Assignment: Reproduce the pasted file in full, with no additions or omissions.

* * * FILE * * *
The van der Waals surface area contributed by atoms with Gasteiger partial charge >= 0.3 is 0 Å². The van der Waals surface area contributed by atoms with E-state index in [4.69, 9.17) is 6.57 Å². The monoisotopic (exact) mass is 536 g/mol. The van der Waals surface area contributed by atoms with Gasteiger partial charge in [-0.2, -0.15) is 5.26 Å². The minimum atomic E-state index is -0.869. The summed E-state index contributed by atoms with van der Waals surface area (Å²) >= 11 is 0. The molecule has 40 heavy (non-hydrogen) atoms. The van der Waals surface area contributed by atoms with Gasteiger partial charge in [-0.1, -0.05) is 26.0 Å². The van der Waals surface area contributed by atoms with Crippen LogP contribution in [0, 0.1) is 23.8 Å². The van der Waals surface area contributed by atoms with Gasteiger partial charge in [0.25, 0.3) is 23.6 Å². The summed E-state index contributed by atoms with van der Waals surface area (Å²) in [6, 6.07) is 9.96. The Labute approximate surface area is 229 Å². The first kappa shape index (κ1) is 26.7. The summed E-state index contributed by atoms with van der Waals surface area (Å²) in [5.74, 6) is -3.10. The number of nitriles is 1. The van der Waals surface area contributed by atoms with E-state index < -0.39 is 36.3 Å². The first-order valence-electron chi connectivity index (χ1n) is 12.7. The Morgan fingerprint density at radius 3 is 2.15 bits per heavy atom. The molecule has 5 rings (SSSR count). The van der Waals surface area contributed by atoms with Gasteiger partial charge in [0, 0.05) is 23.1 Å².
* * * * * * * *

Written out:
The van der Waals surface area contributed by atoms with Gasteiger partial charge >= 0.3 is 0 Å². The van der Waals surface area contributed by atoms with E-state index in [4.69, 9.17) is 6.57 Å². The monoisotopic (exact) mass is 536 g/mol. The van der Waals surface area contributed by atoms with Gasteiger partial charge in [-0.2, -0.15) is 5.26 Å². The minimum atomic E-state index is -0.869. The summed E-state index contributed by atoms with van der Waals surface area (Å²) >= 11 is 0. The molecule has 40 heavy (non-hydrogen) atoms. The van der Waals surface area contributed by atoms with Gasteiger partial charge in [-0.1, -0.05) is 26.0 Å². The van der Waals surface area contributed by atoms with Crippen LogP contribution in [0, 0.1) is 23.8 Å². The van der Waals surface area contributed by atoms with Gasteiger partial charge in [0.25, 0.3) is 23.6 Å². The summed E-state index contributed by atoms with van der Waals surface area (Å²) in [6, 6.07) is 9.96. The Labute approximate surface area is 229 Å². The first kappa shape index (κ1) is 26.7. The summed E-state index contributed by atoms with van der Waals surface area (Å²) in [5.74, 6) is -3.10. The number of nitriles is 1. The van der Waals surface area contributed by atoms with E-state index < -0.39 is 36.3 Å². The first-order valence-electron chi connectivity index (χ1n) is 12.7. The Morgan fingerprint density at radius 3 is 2.15 bits per heavy atom. The molecule has 5 rings (SSSR count). The van der Waals surface area contributed by atoms with Gasteiger partial charge in [0, 0.05) is 23.1 Å².